Swim with whale sharks in Kenyan sanctuary - Daily Nation

You can swim with whale sharks in a Kenyan sanctuary

Friday March 30 2012

Tourists swim with a whale shark. The Waa sanctuary lies south of Mombasa and north of Diani Beach.

PHOTO/FILE Tourists swim with a whale shark. The Waa sanctuary lies south of Mombasa and north of Diani Beach. 

By SAMANTHA SPOONER [email protected]

Kenya is set to become home to a global phenomenon when the East African Whale Shark Trust opens the world’s largest open-water whale shark enclosure.

The project aims to establish whale shark tourism in the country while making a push for the conservation of the giant fish.

Whale sharks are the world’s largest fish and are completely docile creatures.

The EAWST, which has been working on the unique conservation project for the past three years, plans to place two juvenile whale sharks in a sanctuary by November this year.

Visitors will have an opportunity to swim with the whale sharks at a cost of $100 (Sh8,400) per person.

The excursion, which will include marine awareness induction, will last approximately three hours, which includes one hour in the whale shark sanctuary.

The EAWST has set up an enclosure in Waa, which is between Diani and Mombasa on the South Coast.

The enclosure is made of high density woven polythene and will be 100 times the size of the Georgia aquarium in Atlanta, USA, the world’s largest and home to four whale sharks. It includes its own natural coral reef.

The barrier, which will be 500 metres long, will be about 17 metres deep. The EAWST hopes to extend the barrier to 2,000 metres if the Waa community agrees.

The purpose of having a sanctuary is two-tiered. It will generate revenue from tourism that can be re-invested in the conservation of whale sharks through awareness campaigns and establish a research centre and a potential breeding programme.

Create employment

Revenue will also go directly towards the local community. The EAWST is working closely with Waa’s beach management units and funds will go directly into this.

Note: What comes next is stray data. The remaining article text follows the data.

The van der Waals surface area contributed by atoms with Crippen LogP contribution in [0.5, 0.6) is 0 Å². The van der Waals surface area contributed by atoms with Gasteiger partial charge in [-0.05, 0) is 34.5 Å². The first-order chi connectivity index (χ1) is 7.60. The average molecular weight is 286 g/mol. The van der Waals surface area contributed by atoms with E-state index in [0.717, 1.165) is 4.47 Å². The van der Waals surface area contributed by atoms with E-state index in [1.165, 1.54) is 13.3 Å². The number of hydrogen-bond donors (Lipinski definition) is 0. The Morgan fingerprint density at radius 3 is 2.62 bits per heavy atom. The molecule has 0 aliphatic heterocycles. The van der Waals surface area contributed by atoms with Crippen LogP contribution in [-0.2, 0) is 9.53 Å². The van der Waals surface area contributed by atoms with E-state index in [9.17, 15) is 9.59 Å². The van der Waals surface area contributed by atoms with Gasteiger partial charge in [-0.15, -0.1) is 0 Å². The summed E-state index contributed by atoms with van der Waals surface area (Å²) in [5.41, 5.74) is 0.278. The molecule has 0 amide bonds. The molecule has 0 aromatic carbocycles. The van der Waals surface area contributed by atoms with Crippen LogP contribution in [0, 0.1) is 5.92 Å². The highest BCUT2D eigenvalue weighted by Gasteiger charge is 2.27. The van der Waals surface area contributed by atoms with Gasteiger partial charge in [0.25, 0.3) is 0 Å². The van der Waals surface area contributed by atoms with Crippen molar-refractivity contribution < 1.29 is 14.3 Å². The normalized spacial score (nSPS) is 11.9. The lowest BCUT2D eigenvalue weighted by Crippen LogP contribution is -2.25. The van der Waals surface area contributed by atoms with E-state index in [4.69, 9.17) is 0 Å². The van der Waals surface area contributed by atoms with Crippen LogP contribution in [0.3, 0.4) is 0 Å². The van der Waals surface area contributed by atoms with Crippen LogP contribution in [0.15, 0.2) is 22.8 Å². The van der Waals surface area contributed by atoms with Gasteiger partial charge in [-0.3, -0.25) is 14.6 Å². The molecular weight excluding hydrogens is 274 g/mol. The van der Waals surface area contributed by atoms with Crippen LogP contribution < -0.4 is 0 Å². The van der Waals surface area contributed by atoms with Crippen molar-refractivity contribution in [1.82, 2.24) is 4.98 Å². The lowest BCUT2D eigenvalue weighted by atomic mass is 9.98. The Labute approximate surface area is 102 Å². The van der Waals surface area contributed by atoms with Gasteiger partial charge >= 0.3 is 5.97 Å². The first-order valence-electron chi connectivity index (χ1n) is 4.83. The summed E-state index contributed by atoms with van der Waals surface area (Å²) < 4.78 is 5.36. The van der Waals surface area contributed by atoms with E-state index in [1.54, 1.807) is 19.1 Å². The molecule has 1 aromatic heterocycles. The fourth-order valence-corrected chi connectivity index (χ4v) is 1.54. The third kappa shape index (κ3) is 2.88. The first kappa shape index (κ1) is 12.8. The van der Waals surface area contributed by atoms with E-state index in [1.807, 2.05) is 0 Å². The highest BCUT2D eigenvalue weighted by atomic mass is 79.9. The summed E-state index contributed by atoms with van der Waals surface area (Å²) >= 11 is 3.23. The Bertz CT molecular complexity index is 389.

There are plans to build a marine education centre. The project will also create employment for residents and support fishermen in the area.

Whale shark tourism occurs in various forms around the world. In Mexico, Seychelles and the Philippines, boats follow the sharks and tourists are able to swim with them, though there can be congestion and boat propellers have been known to injure the fish.

In Japan and Georgia (US), whale sharks have been successfully kept in aquariums.

The planned project for Kenya’s whale shark tourism will be different from other models, principally because there are not enough whale sharks on the coast due to targeted fishing.

EAWST founder Volker Bassen says the threat to whale sharks has increased over the years, resulting in a dramatic decline in the population of whale sharks (known locally as papa shillingi) off the coast of Kenya as they are killed for their fins and livers.

In February 2008, a reported 42 whale sharks were killed off Pate Island in just that month.

The fins are sold abroad and their livers are used to make liver oil, which is used to protect wooden boats from ship-worms and other degradation.

In 2005, the EAWST was able to count 58 sharks every 10 days, compared to 2010 when they were only able to spot 12 in six weeks.

Due to this drastic reduction in numbers, an enclosure is necessary to make the tourism venture possible.

Mr Volker said that there would only be two whale sharks in the enclosure at any one time and that they would not be in the sanctuary for more than six months at a time.

There are two whale shark seasons in the year when the fish migrate closer to the coast — September to October and February to March.

These will be the transitional periods in which the EAWST will bring in two whale sharks and release the previous or “old” pair.

Sharks will be chosen by size. Mr Volker said they did not want to start with “big” sharks but rather those which are four or five metres in length.

Since the